Everything you need to know about how alcohol consumption can affect your life insurance premiums
Australians have a well-earned reputation for liking a drink or three. Whether it be counting down the minutes to beer o'clock on Friday to drinking away a summers afternoon watching the cricket, there's no shortage of occasions where alcohol consumption is encouraged and sometimes expected.
But despite our national drinking culture, it's also widely accepted that excessive alcohol consumption can have a number of detrimental consequences for your health, such as:
- Liver disease
- Long-term heart damage
- Elevated blood pressure levels
- Accidental injury and even death
And it's for these very reasons that alcohol abuse can negatively impact your life insurance premiums if, and when you apply for a policy.
How is alcohol consumption treated by life insurers?
When you apply for a life insurance policy, a process known as underwriting will be used to assess your individual risk, and therefore, how high your insurance premiums should be.
Due to the many health issues associated with excessive alcohol consumption, not to mention the possibility of injuries from alcohol-related accidents, underwriters will take your alcohol intake into consideration when assessing your application.
When you apply for life insurance you may be required to complete a questionnaire related to alcohol consumption. Typical questions can include:
- Number of standard drinks per day.
- If you have suffered any medical conditions related to the consumption of alcohol.
- If you have consulted a doctor or sought medical counselling relating to alcohol consumption.
- If you have had to take time off work due to alcohol consumption.
Based on the results of your questionnaire you may be required to undertake additional medical testing. Details of your driving records may also be requested to check for any signs of alcohol abuse.
What is the accepted alcohol intake by an insurance provider's standard?
The maximum amount of alcohol units per week that is generally accepted by many insurance providers is:
- 21 for men
- 14 for women
Alcohol units are measured by standard drinks, which in Australia contains 10 grams of alcohol (12.5ml of pure alcohol).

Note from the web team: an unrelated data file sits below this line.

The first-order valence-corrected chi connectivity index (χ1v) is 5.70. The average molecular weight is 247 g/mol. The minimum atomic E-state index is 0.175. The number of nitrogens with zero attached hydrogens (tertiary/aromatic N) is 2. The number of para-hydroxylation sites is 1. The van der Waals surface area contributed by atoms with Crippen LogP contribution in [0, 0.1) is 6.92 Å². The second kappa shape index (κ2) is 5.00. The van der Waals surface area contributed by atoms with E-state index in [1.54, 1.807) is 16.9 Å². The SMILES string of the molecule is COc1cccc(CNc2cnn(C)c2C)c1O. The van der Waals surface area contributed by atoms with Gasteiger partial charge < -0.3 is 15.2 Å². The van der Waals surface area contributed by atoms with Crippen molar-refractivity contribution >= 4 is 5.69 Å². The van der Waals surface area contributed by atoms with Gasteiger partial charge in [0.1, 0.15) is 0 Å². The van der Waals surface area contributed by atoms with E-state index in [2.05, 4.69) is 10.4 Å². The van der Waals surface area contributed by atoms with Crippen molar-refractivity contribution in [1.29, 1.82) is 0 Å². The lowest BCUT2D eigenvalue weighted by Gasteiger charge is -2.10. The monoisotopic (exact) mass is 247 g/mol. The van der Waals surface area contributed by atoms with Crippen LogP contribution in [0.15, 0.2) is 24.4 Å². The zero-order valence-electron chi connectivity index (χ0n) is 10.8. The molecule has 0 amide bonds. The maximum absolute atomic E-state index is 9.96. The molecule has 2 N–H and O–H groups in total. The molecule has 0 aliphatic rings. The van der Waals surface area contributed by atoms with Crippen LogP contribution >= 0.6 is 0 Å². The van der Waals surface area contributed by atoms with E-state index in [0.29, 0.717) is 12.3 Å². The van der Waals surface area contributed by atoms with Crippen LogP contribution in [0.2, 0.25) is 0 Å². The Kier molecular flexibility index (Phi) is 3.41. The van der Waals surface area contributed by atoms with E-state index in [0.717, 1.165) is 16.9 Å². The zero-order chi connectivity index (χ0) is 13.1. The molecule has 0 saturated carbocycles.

- A full-strength stubby or can of beer (375ml) contains 1.4 standard drinks
- A 100ml glass of wine contains 1 standard drink
- A shot of spirits is equivalent to 1 standard drink
What if my alcohol intake is significantly higher than this standard?
If you consume more alcohol than the recommended 21 standard drinks per week, this will be viewed as an increased level of risk by your insurer and you can expect your premiums to rise. As the likelihood of you suffering health problems and needing to make a claim increases, so will the amount you have to pay to take out cover.
An additional loading that can range from 50 to 200 per cent will also apply to your life insurance policy if your medical examination reveals signs of alcohol abuse (NobleOak, 2013).
What are the red flags that can indicate alcohol abuse?
Several symptoms that can signify health issues due to excessive alcohol consumption exist, and will be looked for during your medical examination. In the early stages of alcoholism the symptoms can include blackouts (where you have no memory of what happened while you were drinking), accidents and sicknesses you can’t explain. You can also develop physical problems and previous health issues may worsen.
As alcohol dependence worsens, long-term heavy drinkers generally start to experience more noticeable and definable symptoms, which can include:
- Lack of appetite and weight loss
- Small blood vessels on your skin
- Redness on the face, especially on the nose and cheeks
- Swelling of the palms of hands
- Sore or upset stomach
- Unsteadiness when on feet
- Liver problems
Is it possible for alcoholics to apply for life insurance?
If you are a confirmed alcoholic who is still drinking heavily, the chances of you obtaining life insurance cover are slim. However, if you are a recovering alcoholic, you will more than likely be able to obtain cover. Some advice to think about if you are a recovering alcoholic and are seeking life insurance is:
- Document the improvements giving up, or substantially cutting down your alcohol intake has had on your health. Some insurance providers will offer you cover within a minimum of five years without relapse.
- Ask your doctor to help you with outlining how your health has improved. Evidence supported by a health care professional can lend credibility to your application.
- If you are attending Alcoholics Anonymous meetings, or have successfully completed any other rehabilitation programs, inform your insurer of this.
- Insurers may take into account DUI convictions when deciding whether or not to cover an applicant, so if you have an unblemished driving record provide a copy of that to them.
- Providing medical proof that you have a healthy liver can also be beneficial.